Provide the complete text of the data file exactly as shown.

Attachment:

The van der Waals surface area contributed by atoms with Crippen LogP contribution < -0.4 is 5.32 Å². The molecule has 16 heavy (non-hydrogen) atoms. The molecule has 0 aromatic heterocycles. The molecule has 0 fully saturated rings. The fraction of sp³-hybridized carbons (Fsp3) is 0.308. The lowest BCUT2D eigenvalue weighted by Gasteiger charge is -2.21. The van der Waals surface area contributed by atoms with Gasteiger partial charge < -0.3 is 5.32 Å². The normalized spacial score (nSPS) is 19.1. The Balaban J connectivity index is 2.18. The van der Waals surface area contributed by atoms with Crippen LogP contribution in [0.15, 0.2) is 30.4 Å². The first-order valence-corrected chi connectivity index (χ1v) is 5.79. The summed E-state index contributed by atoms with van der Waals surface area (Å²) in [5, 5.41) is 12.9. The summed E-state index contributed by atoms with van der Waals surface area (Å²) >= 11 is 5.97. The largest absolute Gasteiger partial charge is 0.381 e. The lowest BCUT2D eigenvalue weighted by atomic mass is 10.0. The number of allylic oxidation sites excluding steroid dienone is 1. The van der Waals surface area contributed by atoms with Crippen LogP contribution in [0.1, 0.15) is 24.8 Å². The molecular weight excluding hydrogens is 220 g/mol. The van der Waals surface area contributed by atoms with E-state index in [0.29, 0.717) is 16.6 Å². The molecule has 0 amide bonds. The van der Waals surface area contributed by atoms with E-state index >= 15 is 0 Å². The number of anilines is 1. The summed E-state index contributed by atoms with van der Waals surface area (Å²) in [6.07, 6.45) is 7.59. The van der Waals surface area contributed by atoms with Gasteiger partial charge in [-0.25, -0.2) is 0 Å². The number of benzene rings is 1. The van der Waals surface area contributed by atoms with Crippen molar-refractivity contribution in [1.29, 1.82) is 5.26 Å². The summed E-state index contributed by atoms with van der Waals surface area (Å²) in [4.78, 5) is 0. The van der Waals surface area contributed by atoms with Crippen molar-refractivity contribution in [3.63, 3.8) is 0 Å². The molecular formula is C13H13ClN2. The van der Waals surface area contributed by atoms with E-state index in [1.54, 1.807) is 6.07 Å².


The van der Waals surface area contributed by atoms with Crippen LogP contribution < -0.4 is 5.32 Å². The molecule has 16 heavy (non-hydrogen) atoms. The molecule has 0 aromatic heterocycles. The molecule has 0 fully saturated rings. The fraction of sp³-hybridized carbons (Fsp3) is 0.308. The lowest BCUT2D eigenvalue weighted by Gasteiger charge is -2.21. The van der Waals surface area contributed by atoms with Gasteiger partial charge < -0.3 is 5.32 Å². The normalized spacial score (nSPS) is 19.1. The Balaban J connectivity index is 2.18. The van der Waals surface area contributed by atoms with Crippen LogP contribution in [0.15, 0.2) is 30.4 Å². The first-order valence-corrected chi connectivity index (χ1v) is 5.79. The summed E-state index contributed by atoms with van der Waals surface area (Å²) in [5, 5.41) is 12.9. The summed E-state index contributed by atoms with van der Waals surface area (Å²) >= 11 is 5.97. The largest absolute Gasteiger partial charge is 0.381 e. The lowest BCUT2D eigenvalue weighted by atomic mass is 10.0. The number of allylic oxidation sites excluding steroid dienone is 1. The van der Waals surface area contributed by atoms with Crippen LogP contribution in [0.1, 0.15) is 24.8 Å². The molecular weight excluding hydrogens is 220 g/mol. The van der Waals surface area contributed by atoms with E-state index in [0.29, 0.717) is 16.6 Å². The molecule has 0 amide bonds. The van der Waals surface area contributed by atoms with E-state index >= 15 is 0 Å². The number of anilines is 1. The summed E-state index contributed by atoms with van der Waals surface area (Å²) in [6.07, 6.45) is 7.59. The van der Waals surface area contributed by atoms with Gasteiger partial charge in [-0.25, -0.2) is 0 Å². The number of benzene rings is 1. The van der Waals surface area contributed by atoms with Crippen molar-refractivity contribution in [1.29, 1.82) is 5.26 Å². The summed E-state index contributed by atoms with van der Waals surface area (Å²) in [4.78, 5) is 0. The van der Waals surface area contributed by atoms with Crippen molar-refractivity contribution in [3.63, 3.8) is 0 Å². The molecular formula is C13H13ClN2. The van der Waals surface area contributed by atoms with E-state index in [1.54, 1.807) is 6.07 Å².